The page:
Phils encouraged by Velasquez, arms on trip

April 18th, 2018

ATLANTA -- It had been a long time since the Phillies boarded a flight back to Philadelphia following a successful road trip.

In fact, it had been nearly 22 months.

"You go out on the road and you go 4-2, you feel good coming home," Phillies manager Gabe Kapler said following Wednesday night's 7-3 loss to the Braves at SunTrust Park. "That's the biggest positive from this. We're going to go home stronger than when we left on this road trip. It's not an easy thing to do in baseball. I'm proud of our guys for doing that."

The Phillies enjoyed their first winning road trip since June 2016, when they went 5-4 through Minnesota, San Francisco and Arizona. They went 4-2 through Tampa Bay and Atlanta in the past week in part because they enjoyed solid starting pitching. Phillies starters posted a 3.15 ERA on the trip, including two quality starts from Vince Velasquez.

Velasquez allowed three runs in six innings Wednesday, striking out seven and walking one. He had the team's first RBI, on a fifth-inning, line-drive single up the middle. Velasquez made two mistakes Wednesday: First, he walked to start the fifth. Second, he allowed a three-run home run to , who continues to torment the Phillies after they released him in Spring Training.

Velasquez's recent performances are encouraging. He has pitched six or more innings in three consecutive starts for the first time since a five-start streak in July 2016.

His ability to pitch deep in games had been a big question entering the season.

"I think it's just the mindset that you have to have," Velasquez said. "I changed my approach and am just attacking hitters. That was one of the biggest things, going after guys and attacking the zone and utilizing all of my pitches. My secondary pitches were working pretty well and putting guys away with them. I got four punches with the slider and you don't see that very often. It's a different mindset, a different plan of attack."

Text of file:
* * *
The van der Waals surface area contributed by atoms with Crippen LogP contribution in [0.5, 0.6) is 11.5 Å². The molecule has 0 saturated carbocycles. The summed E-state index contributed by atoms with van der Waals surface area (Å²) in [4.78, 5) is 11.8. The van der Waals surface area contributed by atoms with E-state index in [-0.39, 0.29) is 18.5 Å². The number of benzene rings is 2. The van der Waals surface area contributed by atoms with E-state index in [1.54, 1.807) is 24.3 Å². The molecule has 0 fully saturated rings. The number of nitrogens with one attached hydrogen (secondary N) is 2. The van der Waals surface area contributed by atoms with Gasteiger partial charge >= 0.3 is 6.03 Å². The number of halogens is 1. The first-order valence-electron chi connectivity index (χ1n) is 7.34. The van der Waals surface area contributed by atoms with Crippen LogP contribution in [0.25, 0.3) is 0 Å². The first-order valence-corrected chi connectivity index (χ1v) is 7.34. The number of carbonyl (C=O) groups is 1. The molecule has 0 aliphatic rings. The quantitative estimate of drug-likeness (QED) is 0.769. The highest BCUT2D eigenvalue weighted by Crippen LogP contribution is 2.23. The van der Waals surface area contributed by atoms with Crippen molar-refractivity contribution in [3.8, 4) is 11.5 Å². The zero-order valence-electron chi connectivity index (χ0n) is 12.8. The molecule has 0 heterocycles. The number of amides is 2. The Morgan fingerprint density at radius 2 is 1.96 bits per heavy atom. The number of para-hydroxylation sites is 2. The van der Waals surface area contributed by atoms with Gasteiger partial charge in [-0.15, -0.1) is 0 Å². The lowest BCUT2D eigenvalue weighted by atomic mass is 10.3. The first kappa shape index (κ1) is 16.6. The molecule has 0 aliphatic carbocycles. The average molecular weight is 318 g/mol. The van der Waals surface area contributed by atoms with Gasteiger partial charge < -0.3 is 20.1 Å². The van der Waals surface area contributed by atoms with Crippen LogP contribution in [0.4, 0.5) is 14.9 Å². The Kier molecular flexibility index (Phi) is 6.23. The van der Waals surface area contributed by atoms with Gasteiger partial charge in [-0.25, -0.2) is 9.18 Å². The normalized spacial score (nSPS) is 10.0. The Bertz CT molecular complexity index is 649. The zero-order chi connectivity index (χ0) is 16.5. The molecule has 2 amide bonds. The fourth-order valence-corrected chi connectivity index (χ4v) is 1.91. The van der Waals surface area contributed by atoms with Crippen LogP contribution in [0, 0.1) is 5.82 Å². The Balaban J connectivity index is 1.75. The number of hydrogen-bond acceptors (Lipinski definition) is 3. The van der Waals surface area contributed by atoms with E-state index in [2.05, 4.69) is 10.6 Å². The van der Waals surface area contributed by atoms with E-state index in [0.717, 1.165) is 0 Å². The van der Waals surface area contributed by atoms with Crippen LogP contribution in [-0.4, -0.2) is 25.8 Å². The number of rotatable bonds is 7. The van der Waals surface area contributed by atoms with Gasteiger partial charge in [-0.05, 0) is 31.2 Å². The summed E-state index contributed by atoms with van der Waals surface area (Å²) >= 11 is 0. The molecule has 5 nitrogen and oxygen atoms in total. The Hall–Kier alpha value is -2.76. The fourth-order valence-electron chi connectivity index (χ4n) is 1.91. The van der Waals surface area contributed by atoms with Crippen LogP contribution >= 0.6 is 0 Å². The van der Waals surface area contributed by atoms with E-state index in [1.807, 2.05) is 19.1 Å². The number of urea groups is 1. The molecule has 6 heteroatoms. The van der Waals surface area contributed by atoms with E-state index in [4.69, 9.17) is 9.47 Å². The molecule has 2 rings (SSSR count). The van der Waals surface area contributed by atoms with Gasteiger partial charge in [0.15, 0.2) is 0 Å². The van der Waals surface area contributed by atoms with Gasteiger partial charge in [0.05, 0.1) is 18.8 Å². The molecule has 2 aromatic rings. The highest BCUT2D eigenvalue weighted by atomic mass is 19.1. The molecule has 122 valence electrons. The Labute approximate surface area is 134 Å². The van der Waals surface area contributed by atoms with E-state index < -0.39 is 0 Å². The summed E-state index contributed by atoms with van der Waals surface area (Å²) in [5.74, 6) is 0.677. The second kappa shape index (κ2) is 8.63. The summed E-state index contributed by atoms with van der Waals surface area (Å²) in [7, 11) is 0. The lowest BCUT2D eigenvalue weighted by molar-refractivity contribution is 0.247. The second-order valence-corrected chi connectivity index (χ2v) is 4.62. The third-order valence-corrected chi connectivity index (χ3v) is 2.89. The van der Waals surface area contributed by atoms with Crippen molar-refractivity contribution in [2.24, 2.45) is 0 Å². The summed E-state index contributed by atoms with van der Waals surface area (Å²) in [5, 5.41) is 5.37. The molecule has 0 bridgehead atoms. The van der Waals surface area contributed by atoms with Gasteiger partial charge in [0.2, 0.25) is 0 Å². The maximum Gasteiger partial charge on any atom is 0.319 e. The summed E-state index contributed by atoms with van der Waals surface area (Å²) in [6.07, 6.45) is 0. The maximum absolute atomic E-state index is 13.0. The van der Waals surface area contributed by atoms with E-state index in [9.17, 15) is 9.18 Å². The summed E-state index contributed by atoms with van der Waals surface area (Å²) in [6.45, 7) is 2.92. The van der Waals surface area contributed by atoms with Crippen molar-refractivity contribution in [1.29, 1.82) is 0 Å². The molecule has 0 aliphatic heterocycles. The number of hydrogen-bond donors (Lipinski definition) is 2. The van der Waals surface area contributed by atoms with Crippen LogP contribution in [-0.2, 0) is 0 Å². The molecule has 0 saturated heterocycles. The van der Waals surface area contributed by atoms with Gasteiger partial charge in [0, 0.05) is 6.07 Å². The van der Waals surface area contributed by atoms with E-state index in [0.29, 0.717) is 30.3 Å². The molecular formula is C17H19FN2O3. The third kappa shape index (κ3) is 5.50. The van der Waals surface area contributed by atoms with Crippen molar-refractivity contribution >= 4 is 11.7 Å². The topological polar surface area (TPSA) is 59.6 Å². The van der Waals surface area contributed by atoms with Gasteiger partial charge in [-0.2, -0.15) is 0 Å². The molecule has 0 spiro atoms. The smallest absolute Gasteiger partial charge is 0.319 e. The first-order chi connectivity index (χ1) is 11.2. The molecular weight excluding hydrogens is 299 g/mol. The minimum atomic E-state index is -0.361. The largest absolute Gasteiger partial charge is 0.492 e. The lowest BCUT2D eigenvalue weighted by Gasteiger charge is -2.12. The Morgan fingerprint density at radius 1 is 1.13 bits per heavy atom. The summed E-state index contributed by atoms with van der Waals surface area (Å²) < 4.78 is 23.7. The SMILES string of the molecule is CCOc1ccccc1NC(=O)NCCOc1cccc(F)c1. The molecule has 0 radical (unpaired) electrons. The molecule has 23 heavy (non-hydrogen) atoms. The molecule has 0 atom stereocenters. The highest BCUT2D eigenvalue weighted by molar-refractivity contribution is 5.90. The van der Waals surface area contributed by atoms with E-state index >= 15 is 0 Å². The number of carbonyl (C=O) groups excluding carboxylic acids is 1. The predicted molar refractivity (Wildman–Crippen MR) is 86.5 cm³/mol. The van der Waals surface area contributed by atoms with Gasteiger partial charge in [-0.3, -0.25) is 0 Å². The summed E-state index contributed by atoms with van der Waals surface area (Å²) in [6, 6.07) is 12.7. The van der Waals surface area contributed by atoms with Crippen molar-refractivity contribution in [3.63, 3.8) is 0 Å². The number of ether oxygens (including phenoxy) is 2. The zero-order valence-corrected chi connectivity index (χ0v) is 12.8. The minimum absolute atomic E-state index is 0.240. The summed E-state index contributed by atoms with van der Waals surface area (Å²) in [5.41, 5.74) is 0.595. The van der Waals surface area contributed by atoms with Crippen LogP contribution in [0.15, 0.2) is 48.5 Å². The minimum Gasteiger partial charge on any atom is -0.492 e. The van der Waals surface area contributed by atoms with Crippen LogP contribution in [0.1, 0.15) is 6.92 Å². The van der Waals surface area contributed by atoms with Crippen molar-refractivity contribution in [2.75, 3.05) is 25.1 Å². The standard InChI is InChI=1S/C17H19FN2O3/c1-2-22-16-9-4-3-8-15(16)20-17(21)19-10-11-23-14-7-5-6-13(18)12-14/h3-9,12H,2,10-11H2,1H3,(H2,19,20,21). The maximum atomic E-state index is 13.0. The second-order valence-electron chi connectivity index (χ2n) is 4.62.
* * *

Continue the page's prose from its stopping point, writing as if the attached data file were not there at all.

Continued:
The Phillies trailed 4-2 in the eighth when left-hander entered the game. He hit Freddie Freeman with a pitch and allowed a single to to put runners at the corners with one out. In previous games, Kapler might have called for a right-hander to face Braves catcher , but he stuck with Milner, who opened the inning with a 1.034 OPS against righties in his career.

Suzuki singled to score a run and two more scored before the inning was through, turning a two-run deficit turned into a five-run deficit.

So why wasn't Kapler more aggressive with his bullpen there? Kapler said afterward he believed Milner could maneuver his way through the inning. But there were other motivations, too.

"At that point it was time to look, in part, to save our bullpen," he said.

If the Phillies somehow had held the Braves in check they would have entered the ninth down just two runs and able put a little more pressure on the Braves' pitching staff. Maybe they could have come back and returned home with a 5-1 road trip.

"It's a pretty good road trip," said. "Yeah, obviously we'd like to win the last game to win the series, but I think that kind of gets lost. 4-2 on a road trip, if we can go 4-2 or even .500 on the road I think we're going to be in a pretty good spot."


The Phillies had scoring opportunities late but could not cash in. They had runners at the corners with one out in the sixth, but Hoskins struck out swinging and grounded out to the pitcher to end the inning. Philadelphia had runners at the corners with no outs in the seventh, but pinch-hitter grounded into a double play and struck out swinging to end the inning. The Phillies went 2-for-9 with runners in scoring position.


Phillies center fielder went 1-for-4. He has reached base safely in 19 consecutive games, dating back to Sept. 29. It is the fourth-longest active streak in the big leagues behind Minnesota's (30), Colorado's Charlie Blackmon (23) and Arizona's (23).


crushed a ball to center field in the top of the first inning, but Braves center fielder made a fantastic leaping catch at the wall to rob him of his third home run. The ball left Kingery's bat at 105.4 mph. It had a hit probability of 84 percent, according to Statcast™.


"Certainly this is a positive outing for Vinny. Even after the rough [fifth] inning, he came back out and he battled. He grinded. That's what pitchers who pitch deep into games do. They don't let one big inning derail them. Vinny is demonstrating why we can trust him deep into games going forward." -- Kapler


The Phillies open a 10-game homestand at 7:05 p.m. ET Thursday against the Pirates at Citizens Bank Park. Phillies right-hander (0-1, 3.38 ERA) faces Pirates right-hander (2-0, 0.89 ERA) in the series opener. It will be Arrieta's third start. He has allowed four earned runs in 10 2/3 innings. He has walked four and struck out six.